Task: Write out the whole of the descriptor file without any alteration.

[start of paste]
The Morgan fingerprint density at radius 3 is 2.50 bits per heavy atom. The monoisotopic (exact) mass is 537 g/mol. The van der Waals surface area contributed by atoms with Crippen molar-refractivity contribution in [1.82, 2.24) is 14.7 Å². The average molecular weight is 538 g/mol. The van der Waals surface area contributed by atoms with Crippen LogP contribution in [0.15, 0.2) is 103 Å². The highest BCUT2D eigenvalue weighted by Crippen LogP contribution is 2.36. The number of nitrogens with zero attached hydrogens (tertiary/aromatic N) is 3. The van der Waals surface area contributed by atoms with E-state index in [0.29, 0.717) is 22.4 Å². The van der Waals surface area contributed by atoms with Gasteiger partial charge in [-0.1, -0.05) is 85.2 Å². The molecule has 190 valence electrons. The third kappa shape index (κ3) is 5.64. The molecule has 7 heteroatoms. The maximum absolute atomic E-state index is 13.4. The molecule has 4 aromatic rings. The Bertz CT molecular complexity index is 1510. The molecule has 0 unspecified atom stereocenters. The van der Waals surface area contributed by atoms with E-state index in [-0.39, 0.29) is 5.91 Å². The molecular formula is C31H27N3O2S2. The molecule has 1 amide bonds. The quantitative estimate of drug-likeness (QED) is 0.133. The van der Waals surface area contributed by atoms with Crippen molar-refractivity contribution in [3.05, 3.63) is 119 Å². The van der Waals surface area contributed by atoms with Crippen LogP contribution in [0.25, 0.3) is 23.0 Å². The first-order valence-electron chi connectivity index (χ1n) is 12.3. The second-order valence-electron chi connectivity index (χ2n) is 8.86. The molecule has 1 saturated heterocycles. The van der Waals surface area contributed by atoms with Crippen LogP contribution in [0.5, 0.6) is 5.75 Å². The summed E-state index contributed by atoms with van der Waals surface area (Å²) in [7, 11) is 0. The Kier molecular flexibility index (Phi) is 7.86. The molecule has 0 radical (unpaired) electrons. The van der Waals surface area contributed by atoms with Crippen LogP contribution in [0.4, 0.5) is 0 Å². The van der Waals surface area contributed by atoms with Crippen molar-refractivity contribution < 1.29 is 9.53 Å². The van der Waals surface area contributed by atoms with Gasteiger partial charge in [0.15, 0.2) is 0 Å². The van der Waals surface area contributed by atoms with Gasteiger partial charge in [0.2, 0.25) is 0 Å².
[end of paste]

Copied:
The Morgan fingerprint density at radius 3 is 2.50 bits per heavy atom. The monoisotopic (exact) mass is 537 g/mol. The van der Waals surface area contributed by atoms with Crippen molar-refractivity contribution in [1.82, 2.24) is 14.7 Å². The average molecular weight is 538 g/mol. The van der Waals surface area contributed by atoms with Crippen LogP contribution in [0.15, 0.2) is 103 Å². The highest BCUT2D eigenvalue weighted by Crippen LogP contribution is 2.36. The number of nitrogens with zero attached hydrogens (tertiary/aromatic N) is 3. The van der Waals surface area contributed by atoms with E-state index in [0.29, 0.717) is 22.4 Å². The van der Waals surface area contributed by atoms with Gasteiger partial charge in [-0.1, -0.05) is 85.2 Å². The molecule has 190 valence electrons. The third kappa shape index (κ3) is 5.64. The molecule has 7 heteroatoms. The maximum absolute atomic E-state index is 13.4. The molecule has 4 aromatic rings. The Bertz CT molecular complexity index is 1510. The molecule has 0 unspecified atom stereocenters. The van der Waals surface area contributed by atoms with E-state index in [-0.39, 0.29) is 5.91 Å². The molecular formula is C31H27N3O2S2. The molecule has 1 amide bonds. The quantitative estimate of drug-likeness (QED) is 0.133. The van der Waals surface area contributed by atoms with Crippen molar-refractivity contribution in [3.05, 3.63) is 119 Å². The van der Waals surface area contributed by atoms with Crippen LogP contribution in [0.25, 0.3) is 23.0 Å². The first-order valence-electron chi connectivity index (χ1n) is 12.3. The second-order valence-electron chi connectivity index (χ2n) is 8.86. The molecule has 1 saturated heterocycles. The van der Waals surface area contributed by atoms with Crippen LogP contribution in [0.5, 0.6) is 5.75 Å². The summed E-state index contributed by atoms with van der Waals surface area (Å²) in [7, 11) is 0. The Kier molecular flexibility index (Phi) is 7.86. The molecule has 0 radical (unpaired) electrons. The van der Waals surface area contributed by atoms with Crippen LogP contribution in [0.4, 0.5) is 0 Å². The van der Waals surface area contributed by atoms with Crippen molar-refractivity contribution < 1.29 is 9.53 Å². The van der Waals surface area contributed by atoms with Gasteiger partial charge in [0.15, 0.2) is 0 Å². The van der Waals surface area contributed by atoms with Gasteiger partial charge in [0.2, 0.25) is 0 Å².